National Basketball Association
Taking Its Toll
National Basketball Association

Taking Its Toll

Updated Jul. 19, 2021 1:48 p.m. ET

By Melissa Rohlin
FOX Sports NBA reporter

San Antonio Spurs coach Gregg Popovich was being especially terse.

Before a game last week against the LA Clippers, Popovich told one reporter that he could've answered his question himself. He sarcastically told another reporter that he'd be overjoyed if he could come up with a more specific query.

It was obvious that Popovich was in a crummy mood. And he soon explained why.


"Four days in your hotel room in L.A.," Popovich said with a laugh. "My gosh."

Before the COVID-19 pandemic changed the rules of engagement, Popovich had long used road trips as an opportunity to promote team bonding. He often took his players and staff out to fine restaurants and spent hours with them conversing and laughing over expensive bottles of wine.

But this season, the 71-year-old has been relegated to eating his meals by himself in his hotel room, even in his favorite cities.

"COVID makes it a little strange obviously because you're not used to just sitting in your hotel room for three days or four days and getting your meal and walking back to your room by yourself and eating," Popovich said at the time. "So the chances for socialization and camaraderie, exchanging ideas, all of the things we usually talked about that are going on in the world – doesn't matter what it is – we can't do that. So it's a totally different environment.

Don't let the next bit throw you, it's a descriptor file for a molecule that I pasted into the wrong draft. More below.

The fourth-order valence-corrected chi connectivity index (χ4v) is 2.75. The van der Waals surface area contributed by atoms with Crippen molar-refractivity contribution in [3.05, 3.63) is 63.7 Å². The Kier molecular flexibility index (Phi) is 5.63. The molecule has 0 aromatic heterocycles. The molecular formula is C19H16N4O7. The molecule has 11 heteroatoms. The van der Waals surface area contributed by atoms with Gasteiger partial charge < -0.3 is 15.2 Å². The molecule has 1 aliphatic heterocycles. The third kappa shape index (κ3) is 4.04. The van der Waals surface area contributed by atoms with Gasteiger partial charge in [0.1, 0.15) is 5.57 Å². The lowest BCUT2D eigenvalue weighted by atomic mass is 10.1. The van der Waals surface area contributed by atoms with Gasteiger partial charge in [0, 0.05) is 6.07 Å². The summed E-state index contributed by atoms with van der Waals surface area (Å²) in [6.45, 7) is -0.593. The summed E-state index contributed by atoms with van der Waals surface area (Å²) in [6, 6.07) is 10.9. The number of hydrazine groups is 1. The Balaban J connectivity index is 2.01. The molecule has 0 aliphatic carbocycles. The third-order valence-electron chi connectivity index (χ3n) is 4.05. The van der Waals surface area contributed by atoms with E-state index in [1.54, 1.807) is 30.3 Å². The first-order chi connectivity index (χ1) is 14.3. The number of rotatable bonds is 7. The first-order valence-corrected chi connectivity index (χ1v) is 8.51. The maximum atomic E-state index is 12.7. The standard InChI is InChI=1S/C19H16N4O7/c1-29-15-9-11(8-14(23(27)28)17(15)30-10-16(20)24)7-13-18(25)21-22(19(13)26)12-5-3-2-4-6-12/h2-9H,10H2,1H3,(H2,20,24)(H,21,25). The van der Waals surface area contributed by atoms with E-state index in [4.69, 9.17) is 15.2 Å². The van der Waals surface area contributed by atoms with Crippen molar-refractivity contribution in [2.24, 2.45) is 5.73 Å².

"It's not the same closeness or the same sort of process you're used to to develop the team."

With the NBA operating outside of a protected bubble in the middle of a pandemic, teams are struggling to balance how to effectively prepare for games and bond while also trying to remain safe.

There have been six games postponed since Sunday, seven in total this season, because rosters were stretched too thin following players' testing positive for the virus or needing to quarantine because of the league's contact tracing policy.

That led to the NBA and the NBPA agreeing on even stricter health and safety protocols on Tuesday afternoon.

The new regulations have already posed some unique challenges.

Philadelphia 76ers coach Doc Rivers said his team had to get creative during its film session Tuesday to follow the league's rule that pregame meetings in the locker room are limited to 10 minutes for at least the next two weeks.

"We're trying to do it in little snippets. Like today, we do a three-minute film session, go out and walk on the floor and go through your stuff, then come back and do a five-minute film session just to separate," Rivers said. "You definitely have to think outside of the box."

For teams to remain on the court, they have to make sacrifices.

The Los Angeles Lakers, for example, celebrated LeBron James' 36th birthday last month in their hotel in San Antonio because they didn't want to risk violating the league's protocols and being forced to quarantine.

But not all players are being so careful.

Houston Rockets star James Harden was fined $50,000 and had to serve a four-day quarantine after attending a private indoor party without a mask last month. The NBA is currently investigating a video that surfaced of the Brooklyn Nets' Kyrie Irving attending a family birthday party without a mask. 

First-year Nets coach Steve Nash acknowledged Tuesday that nothing is easy right now.